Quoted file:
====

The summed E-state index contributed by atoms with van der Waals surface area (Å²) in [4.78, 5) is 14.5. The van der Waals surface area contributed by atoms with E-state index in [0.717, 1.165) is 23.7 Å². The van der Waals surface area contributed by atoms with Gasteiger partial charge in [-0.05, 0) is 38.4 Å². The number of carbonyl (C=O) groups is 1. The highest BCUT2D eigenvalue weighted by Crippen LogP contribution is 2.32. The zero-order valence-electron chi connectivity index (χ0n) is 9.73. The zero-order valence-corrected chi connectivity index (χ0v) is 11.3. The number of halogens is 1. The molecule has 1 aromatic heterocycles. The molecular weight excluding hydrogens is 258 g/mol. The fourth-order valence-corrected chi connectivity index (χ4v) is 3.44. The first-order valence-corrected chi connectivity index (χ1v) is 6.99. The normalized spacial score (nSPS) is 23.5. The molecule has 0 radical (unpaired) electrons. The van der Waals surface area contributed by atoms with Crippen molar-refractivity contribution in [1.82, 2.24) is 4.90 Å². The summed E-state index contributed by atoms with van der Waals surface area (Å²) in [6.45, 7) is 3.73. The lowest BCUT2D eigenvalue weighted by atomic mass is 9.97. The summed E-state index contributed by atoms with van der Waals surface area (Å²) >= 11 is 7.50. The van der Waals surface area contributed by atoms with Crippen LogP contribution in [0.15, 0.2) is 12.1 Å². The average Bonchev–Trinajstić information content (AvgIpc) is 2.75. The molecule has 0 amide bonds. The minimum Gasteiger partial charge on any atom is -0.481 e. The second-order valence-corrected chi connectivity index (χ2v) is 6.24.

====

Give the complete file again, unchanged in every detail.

The summed E-state index contributed by atoms with van der Waals surface area (Å²) in [4.78, 5) is 14.5. The van der Waals surface area contributed by atoms with E-state index in [0.717, 1.165) is 23.7 Å². The van der Waals surface area contributed by atoms with Gasteiger partial charge in [-0.05, 0) is 38.4 Å². The number of carbonyl (C=O) groups is 1. The highest BCUT2D eigenvalue weighted by Crippen LogP contribution is 2.32. The zero-order valence-electron chi connectivity index (χ0n) is 9.73. The zero-order valence-corrected chi connectivity index (χ0v) is 11.3. The number of halogens is 1. The molecule has 1 aromatic heterocycles. The molecular weight excluding hydrogens is 258 g/mol. The fourth-order valence-corrected chi connectivity index (χ4v) is 3.44. The first-order valence-corrected chi connectivity index (χ1v) is 6.99. The normalized spacial score (nSPS) is 23.5. The molecule has 0 radical (unpaired) electrons. The van der Waals surface area contributed by atoms with Crippen molar-refractivity contribution in [1.82, 2.24) is 4.90 Å². The summed E-state index contributed by atoms with van der Waals surface area (Å²) in [6.45, 7) is 3.73. The lowest BCUT2D eigenvalue weighted by atomic mass is 9.97. The summed E-state index contributed by atoms with van der Waals surface area (Å²) >= 11 is 7.50. The van der Waals surface area contributed by atoms with Crippen LogP contribution in [0.15, 0.2) is 12.1 Å². The average Bonchev–Trinajstić information content (AvgIpc) is 2.75. The molecule has 0 amide bonds. The minimum Gasteiger partial charge on any atom is -0.481 e. The second-order valence-corrected chi connectivity index (χ2v) is 6.24.